The present study is a confirmatory efficacy trial of Family Focused Therapy for youth at clinical high risk for psychosis (FFT-CHR). This trial is sponsored by seven mature CHR clinical research programs from the North American Prodrome Longitudinal Study (NAPLS). The young clinical high risk sample (N = 220 youth ages 13-25) is to be followed at 6-month intervals for 18 months.
This randomized, single blind trial will compare outcomes from a 6-month FFT-CHR intervention and a control condition (enhanced care, or EC) matched to the FFT-CHR in duration (6 months) and access to a clinician. Participants families in FFT-CHR are provided 18 family sessions augmented by a therapy app with content and surveys, while participants in the EC condition are provided three family sessions plus five monthly individual support and case management sessions. Duration of therapy sessions is one hour.
Main Goals of FFT-CHR (Experimental Treatment)
- To assist young clients and their family in: developing a common understanding of CHR symptoms; recognizing early signs of escalating symptoms; practicing individual and family coping strategies; and pre-planning family responses to any escalation in symptoms. When families have poor understanding of CHR symptoms and strategies for their management, this can fuel stressful home dynamics and contribute to youth withdrawal and decompensation.
- For the youth and their family members to learn to express more constructive messages during their interactions, particularly regarding highly charged topics such as curbing risky behaviors and management of the offspring's symptoms.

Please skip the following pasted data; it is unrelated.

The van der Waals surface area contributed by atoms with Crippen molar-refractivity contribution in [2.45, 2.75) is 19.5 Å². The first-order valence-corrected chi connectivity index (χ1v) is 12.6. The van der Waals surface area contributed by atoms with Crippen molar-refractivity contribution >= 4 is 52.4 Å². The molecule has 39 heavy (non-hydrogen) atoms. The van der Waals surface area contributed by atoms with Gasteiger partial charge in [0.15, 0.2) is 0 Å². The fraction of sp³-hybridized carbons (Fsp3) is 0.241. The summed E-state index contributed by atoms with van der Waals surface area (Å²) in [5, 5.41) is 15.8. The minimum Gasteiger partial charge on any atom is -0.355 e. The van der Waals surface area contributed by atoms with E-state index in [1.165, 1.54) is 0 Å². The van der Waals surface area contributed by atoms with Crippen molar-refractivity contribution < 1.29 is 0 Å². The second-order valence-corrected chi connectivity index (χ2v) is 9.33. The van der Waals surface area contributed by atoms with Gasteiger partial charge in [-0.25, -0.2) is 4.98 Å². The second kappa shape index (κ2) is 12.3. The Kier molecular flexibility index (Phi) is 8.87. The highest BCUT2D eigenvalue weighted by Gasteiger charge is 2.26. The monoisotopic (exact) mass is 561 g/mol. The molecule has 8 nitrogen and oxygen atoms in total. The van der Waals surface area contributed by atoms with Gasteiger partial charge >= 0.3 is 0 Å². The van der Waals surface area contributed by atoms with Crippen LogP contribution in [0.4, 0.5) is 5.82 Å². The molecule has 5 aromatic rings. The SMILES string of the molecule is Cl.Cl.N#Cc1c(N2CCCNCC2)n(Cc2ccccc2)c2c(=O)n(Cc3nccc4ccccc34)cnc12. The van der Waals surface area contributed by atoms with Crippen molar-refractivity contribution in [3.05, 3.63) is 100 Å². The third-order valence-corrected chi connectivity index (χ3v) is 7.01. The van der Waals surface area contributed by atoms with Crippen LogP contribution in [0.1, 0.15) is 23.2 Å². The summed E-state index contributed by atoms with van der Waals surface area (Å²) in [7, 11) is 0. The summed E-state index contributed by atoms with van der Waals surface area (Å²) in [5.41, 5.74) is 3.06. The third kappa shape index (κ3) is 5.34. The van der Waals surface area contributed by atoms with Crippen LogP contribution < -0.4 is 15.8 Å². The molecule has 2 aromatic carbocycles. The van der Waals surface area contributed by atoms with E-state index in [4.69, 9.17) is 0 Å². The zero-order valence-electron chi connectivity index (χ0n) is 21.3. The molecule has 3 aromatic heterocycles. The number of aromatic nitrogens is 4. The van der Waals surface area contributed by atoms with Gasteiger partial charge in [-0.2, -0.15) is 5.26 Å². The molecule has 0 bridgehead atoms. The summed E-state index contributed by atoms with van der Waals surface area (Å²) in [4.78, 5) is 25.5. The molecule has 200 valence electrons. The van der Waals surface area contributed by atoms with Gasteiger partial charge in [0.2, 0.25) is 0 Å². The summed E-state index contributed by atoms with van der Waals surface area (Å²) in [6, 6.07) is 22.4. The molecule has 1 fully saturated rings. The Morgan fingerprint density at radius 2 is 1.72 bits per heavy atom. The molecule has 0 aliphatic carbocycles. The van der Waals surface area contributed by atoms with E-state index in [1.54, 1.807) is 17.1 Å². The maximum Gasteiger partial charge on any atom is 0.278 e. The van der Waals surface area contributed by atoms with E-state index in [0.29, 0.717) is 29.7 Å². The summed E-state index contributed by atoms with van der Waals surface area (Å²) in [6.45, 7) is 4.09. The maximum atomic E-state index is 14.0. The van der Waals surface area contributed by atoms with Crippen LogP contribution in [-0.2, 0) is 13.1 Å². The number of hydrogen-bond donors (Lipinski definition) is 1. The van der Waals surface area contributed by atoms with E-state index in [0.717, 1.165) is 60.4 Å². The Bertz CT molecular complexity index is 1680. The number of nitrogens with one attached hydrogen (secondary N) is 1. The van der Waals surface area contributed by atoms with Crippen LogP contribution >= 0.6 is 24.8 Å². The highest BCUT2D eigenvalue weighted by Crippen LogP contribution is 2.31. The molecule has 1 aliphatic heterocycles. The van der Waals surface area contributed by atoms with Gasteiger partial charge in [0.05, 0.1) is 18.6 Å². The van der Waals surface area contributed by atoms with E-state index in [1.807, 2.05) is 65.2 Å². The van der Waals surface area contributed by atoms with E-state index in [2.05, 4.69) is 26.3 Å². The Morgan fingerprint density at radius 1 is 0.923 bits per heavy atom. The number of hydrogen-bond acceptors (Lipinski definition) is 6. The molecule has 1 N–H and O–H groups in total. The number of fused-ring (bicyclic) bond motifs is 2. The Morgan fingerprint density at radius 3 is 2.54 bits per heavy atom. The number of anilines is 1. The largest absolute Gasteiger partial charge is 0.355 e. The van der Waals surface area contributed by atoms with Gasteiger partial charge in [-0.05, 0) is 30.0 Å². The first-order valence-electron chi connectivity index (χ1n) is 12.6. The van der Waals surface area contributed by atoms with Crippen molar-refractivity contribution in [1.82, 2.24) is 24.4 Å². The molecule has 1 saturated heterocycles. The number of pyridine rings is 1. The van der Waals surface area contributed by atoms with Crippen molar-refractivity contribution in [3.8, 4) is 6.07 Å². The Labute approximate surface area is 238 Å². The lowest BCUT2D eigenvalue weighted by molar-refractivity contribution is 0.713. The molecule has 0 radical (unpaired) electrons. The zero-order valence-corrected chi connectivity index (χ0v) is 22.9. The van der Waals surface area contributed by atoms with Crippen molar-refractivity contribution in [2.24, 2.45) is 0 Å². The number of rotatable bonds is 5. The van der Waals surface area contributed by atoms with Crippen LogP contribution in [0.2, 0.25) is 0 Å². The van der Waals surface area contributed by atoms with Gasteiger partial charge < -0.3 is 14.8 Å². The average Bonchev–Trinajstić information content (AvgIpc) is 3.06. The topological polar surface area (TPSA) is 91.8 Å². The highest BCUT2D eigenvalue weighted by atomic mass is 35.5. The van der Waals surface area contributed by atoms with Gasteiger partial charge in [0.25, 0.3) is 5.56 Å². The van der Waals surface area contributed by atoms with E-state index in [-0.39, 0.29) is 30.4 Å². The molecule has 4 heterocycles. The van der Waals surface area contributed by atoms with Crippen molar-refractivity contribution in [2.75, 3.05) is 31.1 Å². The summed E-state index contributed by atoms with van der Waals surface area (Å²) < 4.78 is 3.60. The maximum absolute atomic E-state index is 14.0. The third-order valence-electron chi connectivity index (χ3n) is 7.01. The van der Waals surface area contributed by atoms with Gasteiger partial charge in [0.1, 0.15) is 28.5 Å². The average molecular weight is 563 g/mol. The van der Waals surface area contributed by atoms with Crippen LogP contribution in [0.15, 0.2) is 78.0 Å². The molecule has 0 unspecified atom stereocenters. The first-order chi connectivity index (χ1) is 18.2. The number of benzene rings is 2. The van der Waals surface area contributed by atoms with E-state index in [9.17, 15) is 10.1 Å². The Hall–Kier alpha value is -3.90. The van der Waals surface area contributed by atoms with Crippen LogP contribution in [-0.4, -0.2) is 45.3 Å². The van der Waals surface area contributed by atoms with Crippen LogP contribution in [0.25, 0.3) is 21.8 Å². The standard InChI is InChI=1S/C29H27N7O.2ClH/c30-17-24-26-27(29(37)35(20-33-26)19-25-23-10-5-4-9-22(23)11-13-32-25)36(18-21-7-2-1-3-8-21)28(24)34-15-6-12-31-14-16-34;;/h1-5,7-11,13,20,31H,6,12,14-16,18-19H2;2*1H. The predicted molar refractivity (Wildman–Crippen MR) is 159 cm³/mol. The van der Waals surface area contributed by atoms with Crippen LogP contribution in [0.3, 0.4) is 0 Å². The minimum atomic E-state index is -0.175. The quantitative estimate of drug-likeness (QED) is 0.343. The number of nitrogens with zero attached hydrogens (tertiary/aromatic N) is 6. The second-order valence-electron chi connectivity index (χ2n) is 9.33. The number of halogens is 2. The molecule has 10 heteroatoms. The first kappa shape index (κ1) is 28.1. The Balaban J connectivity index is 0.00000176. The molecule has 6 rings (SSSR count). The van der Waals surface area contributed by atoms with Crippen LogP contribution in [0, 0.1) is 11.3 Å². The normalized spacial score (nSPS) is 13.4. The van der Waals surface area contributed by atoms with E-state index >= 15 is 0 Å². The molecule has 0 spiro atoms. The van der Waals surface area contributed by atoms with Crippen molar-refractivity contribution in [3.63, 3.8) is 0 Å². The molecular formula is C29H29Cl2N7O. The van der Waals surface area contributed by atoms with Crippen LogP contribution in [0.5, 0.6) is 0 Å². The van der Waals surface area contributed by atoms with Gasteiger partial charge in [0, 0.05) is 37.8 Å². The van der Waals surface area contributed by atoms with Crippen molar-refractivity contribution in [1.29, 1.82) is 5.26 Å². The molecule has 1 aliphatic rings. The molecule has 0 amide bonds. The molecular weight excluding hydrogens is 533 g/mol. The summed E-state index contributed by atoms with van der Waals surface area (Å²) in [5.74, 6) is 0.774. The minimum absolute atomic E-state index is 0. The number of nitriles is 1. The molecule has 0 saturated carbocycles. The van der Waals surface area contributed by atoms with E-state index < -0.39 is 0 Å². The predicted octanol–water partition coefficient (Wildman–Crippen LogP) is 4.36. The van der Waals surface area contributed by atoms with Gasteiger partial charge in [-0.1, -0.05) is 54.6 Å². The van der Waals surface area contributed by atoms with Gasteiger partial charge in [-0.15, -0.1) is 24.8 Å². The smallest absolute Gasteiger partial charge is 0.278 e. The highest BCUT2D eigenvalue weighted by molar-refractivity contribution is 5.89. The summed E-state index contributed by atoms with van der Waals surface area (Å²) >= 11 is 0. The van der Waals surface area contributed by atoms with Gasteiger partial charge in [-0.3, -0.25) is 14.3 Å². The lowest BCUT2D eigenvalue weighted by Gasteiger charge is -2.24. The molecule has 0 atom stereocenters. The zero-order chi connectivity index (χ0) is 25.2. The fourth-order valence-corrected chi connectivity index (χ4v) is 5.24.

- For youth and family members to practice skills for resolving family or extrafamilial conflicts (usually those related to the youth's functioning) through effective communication and problem solving
The control condition, Enhanced Care (EC) shares the psychoeducation goal of FFT-CHR but is more oriented toward skill-training for the individual patient. Whereas it does not offer the same level of opportunity for families to build communication and problem-solving skills, the family is actively involved in helping the individual develop a relapse prevention plan. Monthly individual sessions focus on the development of individual coping skills such as symptom tracking and problem-solving. Both conditions require families to submit real-time mobile app surveys to assist with progress tracking.
The primary clinical outcomes are prodromal positive symptom scores examined immediately after treatment (6 months) and at 18 months. Secondary outcomes are time to remission of positive symptoms and psychosocial functioning over 18 months. Temporal relationships between early changes in treatment targets and later changes in symptoms or psychosocial functioning will also be examined.
- FFT-CHR (vs. EC) will be associated with greater improvement in positive symptoms by end of therapy and follow-up (6 and 18 months), and greater high-risk syndrome remission and better psychosocial functioning at 18 months
- FFT-CHR (vs. EC) will be associated with greater improvement in family communication and problem solving at 6 months
- FFT-CHR (vs. EC) will be associated with greater improvement in youth-perceived parental criticism at 6 months. In turn, improvements in family communication, problem-solving and youths' perceptions of criticism will be associated with downstream improvements in the youths' primary outcomes (positive symptoms) and secondary outcomes (time to remission and psychosocial functioning) over 18 months. Thus, improvements in family functioning are hypothesized to mediate the relationship between treatment condition (FFT-CHR, EC) and changes in primary and secondary outcomes in the individual with CHR syndrome.
- CHR individuals with higher baseline risk of conversion are hypothesized to improve more on family communication over 6 months and primary and secondary outcomes over 18 months in FFT-CHR than in EC.